Until the detective finds the key to the code the entire baffling mystery will remain unsolved.

Until the detective finds the key to the code. The entire baffling mystery will remain unsolved.

Until the detective finds the key to the code; the entire baffling mystery will remain unsolved.

Until the detective, finds the key to the code, the entire baffling mystery will remain unsolved.

Correct answer:

Until the detective finds the key to the code, the entire baffling mystery will remain unsolved.

Explanation:

Here, the dependent clause is “Until the detective finds the key to the code,” and the independent clause is “the entire baffling mystery will remain unsolved.” Dependent clauses should be separated from independent clauses with commas. "Until" signals that the first clause is dependent.

Example Question #333 : Correcting Punctuation Errors: Commas

Replace the underlined portion with the answer choice that results in a sentence that is clear, precise, and meets the requirements of standard written English. One of the answer choices reproduces the underlined portion as it is written in the sentence.

Before the ants arrive we should eat the picnic, that Laura packed.

Possible Answers:

Before the ants arrive, we should eat the picnic that Laura packed.

Before the ants arrive we should eat the picnic that Laura packed.

Before the ants arrive we should eat the picnic, that Laura packed.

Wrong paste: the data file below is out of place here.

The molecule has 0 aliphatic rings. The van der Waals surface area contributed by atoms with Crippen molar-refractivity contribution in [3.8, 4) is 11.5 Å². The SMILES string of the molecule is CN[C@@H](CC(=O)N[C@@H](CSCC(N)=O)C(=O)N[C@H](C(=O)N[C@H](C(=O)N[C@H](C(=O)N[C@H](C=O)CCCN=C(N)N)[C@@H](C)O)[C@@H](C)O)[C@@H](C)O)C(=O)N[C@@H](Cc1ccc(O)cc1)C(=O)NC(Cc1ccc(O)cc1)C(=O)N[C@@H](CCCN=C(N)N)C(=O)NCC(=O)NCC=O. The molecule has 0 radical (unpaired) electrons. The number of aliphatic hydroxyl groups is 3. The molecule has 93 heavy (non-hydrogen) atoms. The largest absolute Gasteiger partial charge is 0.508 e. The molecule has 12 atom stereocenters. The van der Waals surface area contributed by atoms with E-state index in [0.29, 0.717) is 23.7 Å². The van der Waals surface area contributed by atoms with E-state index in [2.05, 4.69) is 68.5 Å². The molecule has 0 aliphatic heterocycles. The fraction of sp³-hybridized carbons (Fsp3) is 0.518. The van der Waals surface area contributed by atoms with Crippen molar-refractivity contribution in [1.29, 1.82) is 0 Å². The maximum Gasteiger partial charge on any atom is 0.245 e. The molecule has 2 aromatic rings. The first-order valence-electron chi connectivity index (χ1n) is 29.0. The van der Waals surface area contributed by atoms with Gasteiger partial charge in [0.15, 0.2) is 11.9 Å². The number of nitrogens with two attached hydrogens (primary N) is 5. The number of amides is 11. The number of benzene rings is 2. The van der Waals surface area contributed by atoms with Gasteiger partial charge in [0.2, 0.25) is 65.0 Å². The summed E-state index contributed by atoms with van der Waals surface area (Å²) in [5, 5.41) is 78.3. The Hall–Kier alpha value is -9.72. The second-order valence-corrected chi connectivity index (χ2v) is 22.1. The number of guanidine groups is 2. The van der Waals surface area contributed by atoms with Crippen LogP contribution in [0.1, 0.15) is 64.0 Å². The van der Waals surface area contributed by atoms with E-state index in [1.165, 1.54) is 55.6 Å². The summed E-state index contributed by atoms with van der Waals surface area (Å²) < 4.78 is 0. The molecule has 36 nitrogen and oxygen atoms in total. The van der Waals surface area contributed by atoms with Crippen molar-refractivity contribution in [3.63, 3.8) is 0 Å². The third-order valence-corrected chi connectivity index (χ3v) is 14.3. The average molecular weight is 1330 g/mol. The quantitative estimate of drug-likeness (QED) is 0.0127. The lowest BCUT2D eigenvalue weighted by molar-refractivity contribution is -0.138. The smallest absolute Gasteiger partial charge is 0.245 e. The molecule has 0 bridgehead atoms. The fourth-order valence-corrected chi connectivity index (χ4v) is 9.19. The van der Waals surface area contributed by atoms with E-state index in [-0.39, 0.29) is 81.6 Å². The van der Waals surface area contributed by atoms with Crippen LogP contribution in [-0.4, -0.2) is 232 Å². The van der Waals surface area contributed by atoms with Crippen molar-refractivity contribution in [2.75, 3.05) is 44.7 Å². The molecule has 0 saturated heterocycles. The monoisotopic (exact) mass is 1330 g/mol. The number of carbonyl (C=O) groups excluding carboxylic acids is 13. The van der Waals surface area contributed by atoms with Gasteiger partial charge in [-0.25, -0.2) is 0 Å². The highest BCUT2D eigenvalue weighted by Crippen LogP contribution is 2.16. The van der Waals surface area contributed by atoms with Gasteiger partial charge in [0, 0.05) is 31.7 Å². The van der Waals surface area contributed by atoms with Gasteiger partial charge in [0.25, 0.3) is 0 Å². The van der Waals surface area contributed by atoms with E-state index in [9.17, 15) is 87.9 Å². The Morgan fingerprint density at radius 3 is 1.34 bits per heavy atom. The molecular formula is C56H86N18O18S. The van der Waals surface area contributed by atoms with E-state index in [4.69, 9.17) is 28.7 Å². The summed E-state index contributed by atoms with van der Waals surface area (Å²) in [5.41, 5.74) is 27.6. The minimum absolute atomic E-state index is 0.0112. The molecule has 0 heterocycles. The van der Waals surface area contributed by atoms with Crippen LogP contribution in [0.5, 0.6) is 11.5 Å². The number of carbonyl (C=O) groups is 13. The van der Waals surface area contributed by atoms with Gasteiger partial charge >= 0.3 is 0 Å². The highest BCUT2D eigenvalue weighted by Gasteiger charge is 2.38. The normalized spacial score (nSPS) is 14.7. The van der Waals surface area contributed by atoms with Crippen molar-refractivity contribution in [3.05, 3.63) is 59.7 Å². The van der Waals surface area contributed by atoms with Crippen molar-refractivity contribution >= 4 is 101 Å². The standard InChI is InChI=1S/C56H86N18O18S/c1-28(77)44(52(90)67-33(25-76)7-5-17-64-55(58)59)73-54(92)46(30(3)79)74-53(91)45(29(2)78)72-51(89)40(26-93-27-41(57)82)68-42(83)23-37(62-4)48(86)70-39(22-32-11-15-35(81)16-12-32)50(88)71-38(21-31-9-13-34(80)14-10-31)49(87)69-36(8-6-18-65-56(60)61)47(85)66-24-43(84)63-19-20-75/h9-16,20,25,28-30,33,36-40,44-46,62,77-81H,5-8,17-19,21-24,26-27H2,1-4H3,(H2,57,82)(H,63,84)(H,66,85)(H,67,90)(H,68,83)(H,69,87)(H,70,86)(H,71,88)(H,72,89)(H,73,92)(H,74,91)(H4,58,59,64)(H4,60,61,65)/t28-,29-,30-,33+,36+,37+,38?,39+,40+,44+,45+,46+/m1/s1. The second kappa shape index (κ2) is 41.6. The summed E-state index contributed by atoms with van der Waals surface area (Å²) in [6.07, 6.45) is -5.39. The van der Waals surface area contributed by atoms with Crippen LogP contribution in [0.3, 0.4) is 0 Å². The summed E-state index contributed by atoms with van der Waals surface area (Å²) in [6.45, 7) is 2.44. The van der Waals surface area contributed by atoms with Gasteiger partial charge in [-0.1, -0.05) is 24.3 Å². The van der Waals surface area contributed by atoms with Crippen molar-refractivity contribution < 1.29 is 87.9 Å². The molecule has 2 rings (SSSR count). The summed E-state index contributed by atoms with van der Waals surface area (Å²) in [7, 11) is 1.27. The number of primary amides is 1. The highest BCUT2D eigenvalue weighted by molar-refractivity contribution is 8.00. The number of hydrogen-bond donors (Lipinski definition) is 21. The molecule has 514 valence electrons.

Before the ants arrive; we should eat the picnic that Laura packed.

Before the ants arrive, we should eat the picnic, that Laura packed.

Correct answer:

Before the ants arrive, we should eat the picnic that Laura packed.

Explanation:

There is no comma before “that,” since the word “that” usually indicates information that essential to the sense of the clause and therefore is rarely preceded by a comma.

Example Question #334 : Correcting Punctuation Errors: Commas

Replace the underlined portion with the answer choice that results in a sentence that is clear, precise, and meets the requirements of standard written English. One of the answer choices reproduces the underlined portion as it is written in the sentence.

If you can help me build this lemonade stand. I’ll split the profits fifty-fifty with you.

Possible Answers:

If you can help me build this lemonade stand; I’ll split the profits, fifty-fifty with you.

If you can help me build this lemonade stand, I’ll split the profits fifty-fifty with you.

If you can help me build this lemonade stand. I’ll split the profits fifty-fifty with you.

If you can help me build this lemonade stand; I’ll split the profits fifty-fifty with you.

If you can help me build this lemonade stand: I’ll split the profits fifty-fifty with you.

Correct answer:

If you can help me build this lemonade stand, I’ll split the profits fifty-fifty with you.

Explanation:

“If you can help me build this lemonade stand” is a dependent clause, and “I’ll split the profits fifty-fifty with you” is an independent clause. Dependent clauses must always be separated from independent clauses with commas. "If" is a key word signaling a dependent clause.